That brings me to the point of this letter. I want to introduce you to BAI’s next President and CEO, Ms. Raniyah Copeland. I can’t imagine a better choice to lead the Institute into the future. Raniyah is Beautiful, Bold, Brave, and Brilliant. She brings a vigor and vision to the AIDS movement that, given the current political environment, is desperately needed. Raniyah began working at BAI in April of 2008 as the Training and Capacity Building Coordinator. She worked her way up to a senior coordinator, a manager, and currently serves as the Director of Programs. There is no aspect of the organization that she does not know and understand. She is the right person at the right time for this job.
When I announced my plan to retire, ten months ago, I said, “BAI is committed to doing everything in its power to end the HIV/AIDS epidemic”. A commitment to new executive leadership is the most important part of any commitment to prepare for the next generation of HIV/AIDS response in Black communities. That commitment is more important now than ever before. The time is right for this change. The Institute has never been stronger. With a strong board of directors, a young, smart, capable and committed CEO and staff, a reinvigorated body of ambassadors, spokespeople, and supporters; BAI is poised to carry out this change and deliver on a bold new vision of advocacy, mobilization, capacity building and delivery of direct service.
I have had a season, and what a grand season it has been. I would add “there is a time to stand up, and there is a time to step down”. This is my time to step down.
But before I go, I have one final request. Raniyah cannot do this alone. She will need your help. In this season of giving, won’t you please consider making a year end, tax-deductible donation to the Black AIDS Institute. We have a special opportunity. Viiv Healthcare has pledge to match every dollar we raise in this year-end appeal, up to $75,000.00. We are grateful for your continued investment in our future. The Donation process is fast, simple and easy. Online: www.BlackAIDS.org/donate, or by sending a text to “91999” and enter “BlackAIDS” in the message box.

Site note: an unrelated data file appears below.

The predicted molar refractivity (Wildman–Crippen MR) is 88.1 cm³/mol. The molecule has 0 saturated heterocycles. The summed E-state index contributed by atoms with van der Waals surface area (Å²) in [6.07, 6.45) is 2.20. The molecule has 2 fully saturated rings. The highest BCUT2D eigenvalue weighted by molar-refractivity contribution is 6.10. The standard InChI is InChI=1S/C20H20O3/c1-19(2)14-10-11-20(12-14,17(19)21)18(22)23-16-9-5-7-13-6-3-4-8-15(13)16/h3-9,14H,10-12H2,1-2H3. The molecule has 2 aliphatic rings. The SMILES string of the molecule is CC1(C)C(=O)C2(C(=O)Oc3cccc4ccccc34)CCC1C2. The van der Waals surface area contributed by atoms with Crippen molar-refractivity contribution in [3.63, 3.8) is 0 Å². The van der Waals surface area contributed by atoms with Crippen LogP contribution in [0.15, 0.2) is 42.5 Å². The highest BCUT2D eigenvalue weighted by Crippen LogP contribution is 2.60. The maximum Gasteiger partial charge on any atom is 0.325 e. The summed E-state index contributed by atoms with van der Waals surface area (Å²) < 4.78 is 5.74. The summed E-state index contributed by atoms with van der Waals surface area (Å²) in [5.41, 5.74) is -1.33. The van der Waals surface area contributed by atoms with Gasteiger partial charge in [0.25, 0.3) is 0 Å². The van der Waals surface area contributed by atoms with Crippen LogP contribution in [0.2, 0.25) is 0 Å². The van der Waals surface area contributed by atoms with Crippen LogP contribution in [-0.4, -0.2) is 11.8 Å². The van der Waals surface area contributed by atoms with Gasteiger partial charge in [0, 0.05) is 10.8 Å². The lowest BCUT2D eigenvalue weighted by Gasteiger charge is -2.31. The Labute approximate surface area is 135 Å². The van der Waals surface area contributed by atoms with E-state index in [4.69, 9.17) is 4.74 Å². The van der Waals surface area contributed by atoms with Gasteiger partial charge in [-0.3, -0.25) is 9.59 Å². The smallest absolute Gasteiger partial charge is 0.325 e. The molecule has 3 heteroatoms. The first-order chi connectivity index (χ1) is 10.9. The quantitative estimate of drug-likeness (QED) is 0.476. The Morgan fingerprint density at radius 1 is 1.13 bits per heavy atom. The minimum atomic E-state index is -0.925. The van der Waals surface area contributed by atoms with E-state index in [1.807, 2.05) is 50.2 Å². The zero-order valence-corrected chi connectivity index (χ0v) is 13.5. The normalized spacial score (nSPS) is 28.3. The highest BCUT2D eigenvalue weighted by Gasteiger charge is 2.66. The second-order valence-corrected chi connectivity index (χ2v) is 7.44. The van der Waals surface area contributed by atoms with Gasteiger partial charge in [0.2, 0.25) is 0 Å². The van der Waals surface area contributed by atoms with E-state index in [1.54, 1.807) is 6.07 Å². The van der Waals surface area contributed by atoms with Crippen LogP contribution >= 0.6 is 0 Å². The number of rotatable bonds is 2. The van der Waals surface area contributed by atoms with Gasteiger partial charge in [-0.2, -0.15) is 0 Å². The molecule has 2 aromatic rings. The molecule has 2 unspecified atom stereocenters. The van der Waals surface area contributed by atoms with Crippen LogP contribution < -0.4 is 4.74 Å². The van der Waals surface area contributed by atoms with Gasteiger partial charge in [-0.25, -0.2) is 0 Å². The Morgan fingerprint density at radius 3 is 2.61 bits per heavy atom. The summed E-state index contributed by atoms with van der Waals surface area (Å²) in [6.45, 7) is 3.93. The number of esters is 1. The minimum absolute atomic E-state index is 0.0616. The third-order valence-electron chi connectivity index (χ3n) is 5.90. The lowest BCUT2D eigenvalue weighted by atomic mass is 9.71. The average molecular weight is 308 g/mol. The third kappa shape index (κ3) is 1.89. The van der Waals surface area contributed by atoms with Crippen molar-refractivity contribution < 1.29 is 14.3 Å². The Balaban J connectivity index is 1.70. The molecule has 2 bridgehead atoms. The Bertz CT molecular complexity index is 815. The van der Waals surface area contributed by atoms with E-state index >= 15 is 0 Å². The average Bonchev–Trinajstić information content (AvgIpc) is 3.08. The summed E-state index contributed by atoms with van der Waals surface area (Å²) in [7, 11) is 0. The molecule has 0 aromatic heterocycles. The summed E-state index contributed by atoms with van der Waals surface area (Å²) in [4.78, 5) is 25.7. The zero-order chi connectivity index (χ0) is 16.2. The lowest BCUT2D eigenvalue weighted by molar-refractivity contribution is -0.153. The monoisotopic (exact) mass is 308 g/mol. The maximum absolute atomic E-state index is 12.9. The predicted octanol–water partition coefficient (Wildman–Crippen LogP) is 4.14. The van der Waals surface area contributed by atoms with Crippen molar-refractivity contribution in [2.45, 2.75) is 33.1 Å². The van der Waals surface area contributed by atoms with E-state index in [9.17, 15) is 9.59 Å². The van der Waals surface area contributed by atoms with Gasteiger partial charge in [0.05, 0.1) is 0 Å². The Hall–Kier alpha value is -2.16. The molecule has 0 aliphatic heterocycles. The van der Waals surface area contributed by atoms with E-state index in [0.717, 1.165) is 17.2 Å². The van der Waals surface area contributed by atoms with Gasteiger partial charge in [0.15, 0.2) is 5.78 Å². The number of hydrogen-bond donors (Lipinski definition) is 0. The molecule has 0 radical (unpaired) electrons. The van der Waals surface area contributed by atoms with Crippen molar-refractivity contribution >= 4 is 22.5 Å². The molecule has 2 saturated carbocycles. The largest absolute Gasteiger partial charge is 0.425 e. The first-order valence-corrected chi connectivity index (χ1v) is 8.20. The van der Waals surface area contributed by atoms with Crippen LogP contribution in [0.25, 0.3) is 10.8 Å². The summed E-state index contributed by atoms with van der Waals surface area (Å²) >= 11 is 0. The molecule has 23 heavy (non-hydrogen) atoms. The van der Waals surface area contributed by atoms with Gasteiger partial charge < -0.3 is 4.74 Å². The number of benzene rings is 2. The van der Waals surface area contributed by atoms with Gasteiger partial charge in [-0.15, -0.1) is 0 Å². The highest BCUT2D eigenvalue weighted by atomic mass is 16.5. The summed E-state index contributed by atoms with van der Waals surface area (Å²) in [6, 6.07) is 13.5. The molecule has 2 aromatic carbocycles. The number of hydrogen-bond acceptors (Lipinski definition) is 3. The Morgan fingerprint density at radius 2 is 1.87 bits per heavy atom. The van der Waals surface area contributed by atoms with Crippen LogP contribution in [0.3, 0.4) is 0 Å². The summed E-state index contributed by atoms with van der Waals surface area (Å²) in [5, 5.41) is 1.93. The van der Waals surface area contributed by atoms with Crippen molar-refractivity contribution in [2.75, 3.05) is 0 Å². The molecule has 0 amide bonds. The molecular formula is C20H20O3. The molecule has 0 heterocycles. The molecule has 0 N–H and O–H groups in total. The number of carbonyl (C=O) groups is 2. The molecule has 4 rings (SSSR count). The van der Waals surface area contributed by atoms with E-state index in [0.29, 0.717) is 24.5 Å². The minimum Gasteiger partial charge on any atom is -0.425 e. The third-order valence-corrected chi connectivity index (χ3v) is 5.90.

For the last 20 years, the Black AIDS Institute has provided me with an opportunity to try to make a difference. And, for that, I am eternally grateful. As I close this chapter of my life, and BAI starts the next chapter of its work, all I have to say is, “Thank you!” I am stepping down, but not giving up, or giving in. I believe in us. The day will come when this epidemic will be over. I am so proud to have been able to be a part of that process. There is a light at the end of the tunnel, we just have to find a way to get there. I look forward to watching, cheerleading, and helping in any way I can.
In the meantime, please take care of yourselves and your blessings.
Yours in the Struggle,
Black AIDS Institute
Phill Wilson, Director of Policy and Planning for AIDS Project Los Angeles with APLA Executive Director Stephen Bennett in 1989.
In 1987, Wilson co-founded the National Black Gay and Lesbian Leadership Forum with Ruth Waters. Their annual conferences became networking and training meccas for Black activists nationwide, with attendees and speakers such as Marlon Riggs, Essex Hemphill and Dr. Marjorie Hill (then Assistant Commissioner for New York City’s Bureau of HIV/AIDS at the Health Department), as well as Angela Davis, Cornel West, and Alice Walker. This cover of Frontier Magazine may have been Wilson’s first cover. (Photo via Abebooks.com)
In 1990, Wilson was featured on the cover of BLK Magazine, published by his friend Alan Bell, as the second AIDS Coordinator for the City of Los Angeles.